An ounce of prevention
The best part of my job is getting to meet so many amazing pet owners, and the pets they care for.
Because we specialize in dealing with difficult issues, through diet and supplementation, we tend to have more than our share of special pets whose owners rely on us. Sometimes, we get a very short time together but it is our goal to make that time the best it can be.
Fortunately, in many cases, we can discover solutions together that result in very good, long-term outcomes. Watching pets come into the store or seeing them in pictures or videos enjoying new verve through our efforts together is very satisfying — indeed, it’s the best part of the job.
I wish we could solve the issues every new friend has, but some issues just cannot be resolved, regardless the effort.
My latest concern is that there is still a disconnect between nutrition and veterinary care. For some reason, people tend to budget their pets’ nutrition a lot differently than their pets’ medical care. I understand — when the vet says “Your pet needs this procedure, and it costs this amount”, there’s not a lot you can do.
The thing is, you should have a similar outlook when thinking about your pets’ nutrition and supplements. These are part of your pet’s veterinary care — a large component of keeping them healthy and out of the vet office.
In many cases, addressing issues though diet and supplements can be a lot less expensive than treating issues caused by not addressing your animal’s nutritional needs. Many issues can have a large nutritional component, or even be completely cured through improving diet.
Inflammation, mobility, and obesity are all issues that can be addressed through simple diet changes. Allergies, skin and coat issues, digestive issues, and dental concerns are all things that — by spending a little more at your nutrition store — you can save on at the veterinary office.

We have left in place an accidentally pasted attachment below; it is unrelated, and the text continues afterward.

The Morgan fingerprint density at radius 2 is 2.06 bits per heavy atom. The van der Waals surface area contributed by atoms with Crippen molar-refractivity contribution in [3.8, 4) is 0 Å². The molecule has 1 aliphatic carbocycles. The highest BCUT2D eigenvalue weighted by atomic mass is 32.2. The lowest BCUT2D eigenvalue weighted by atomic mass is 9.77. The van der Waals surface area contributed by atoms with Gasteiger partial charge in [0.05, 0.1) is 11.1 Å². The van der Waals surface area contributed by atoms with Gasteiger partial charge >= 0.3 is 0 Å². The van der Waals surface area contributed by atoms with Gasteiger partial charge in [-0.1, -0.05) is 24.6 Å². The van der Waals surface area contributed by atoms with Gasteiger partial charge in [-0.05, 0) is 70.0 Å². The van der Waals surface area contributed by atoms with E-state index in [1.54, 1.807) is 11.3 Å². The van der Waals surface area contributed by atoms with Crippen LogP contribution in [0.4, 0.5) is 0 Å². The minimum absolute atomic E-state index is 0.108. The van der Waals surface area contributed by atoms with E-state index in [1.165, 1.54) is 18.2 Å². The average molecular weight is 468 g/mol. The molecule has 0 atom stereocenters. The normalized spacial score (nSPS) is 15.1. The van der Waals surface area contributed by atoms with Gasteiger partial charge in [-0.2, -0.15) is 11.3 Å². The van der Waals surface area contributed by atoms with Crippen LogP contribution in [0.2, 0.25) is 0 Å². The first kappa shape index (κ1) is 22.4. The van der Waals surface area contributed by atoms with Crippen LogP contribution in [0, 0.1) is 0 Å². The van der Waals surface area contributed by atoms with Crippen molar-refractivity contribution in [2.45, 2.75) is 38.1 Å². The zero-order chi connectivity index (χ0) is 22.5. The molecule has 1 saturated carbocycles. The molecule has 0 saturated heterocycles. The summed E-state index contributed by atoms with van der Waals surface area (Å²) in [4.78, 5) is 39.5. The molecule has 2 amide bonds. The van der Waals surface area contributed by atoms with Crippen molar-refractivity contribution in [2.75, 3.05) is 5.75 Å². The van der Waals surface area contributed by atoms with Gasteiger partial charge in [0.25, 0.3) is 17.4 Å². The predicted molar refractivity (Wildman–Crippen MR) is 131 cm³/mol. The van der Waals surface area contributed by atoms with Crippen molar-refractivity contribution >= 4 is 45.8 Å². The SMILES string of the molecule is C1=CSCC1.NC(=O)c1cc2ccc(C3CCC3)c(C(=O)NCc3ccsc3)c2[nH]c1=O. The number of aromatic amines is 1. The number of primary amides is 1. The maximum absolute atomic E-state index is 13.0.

I’m not saying every issue can be addressed by a change in diet or adding a supplement, but my clients tell me that, overall, feeding a better diet and appropriate supplements saves them money. Best of all, it keeps their pets healthier and happier for a longer time.
Nutrition is the foundation of health, for us or our pets. We have free will, and that, unfortunately is the downfall for many of us with our own diets. For our pets, we can make sure they only get what is best for them, and help them live better lives.
If we start thinking about nutrition as a veterinary expense and stop looking for the best deal on a giant bag of food from a warehouse store, I think a lot of lives could be changed.
There isn’t a better example of “An ounce of prevention is better than a pound of cure” than nutrition for our pets.
Pets Are People, Too
Jeff McFarlane is the owner of Thrive Pet Food Market. Contact him with your questions or ideas firstname.lastname@example.org or visit www.thrivepetfoodmarket.com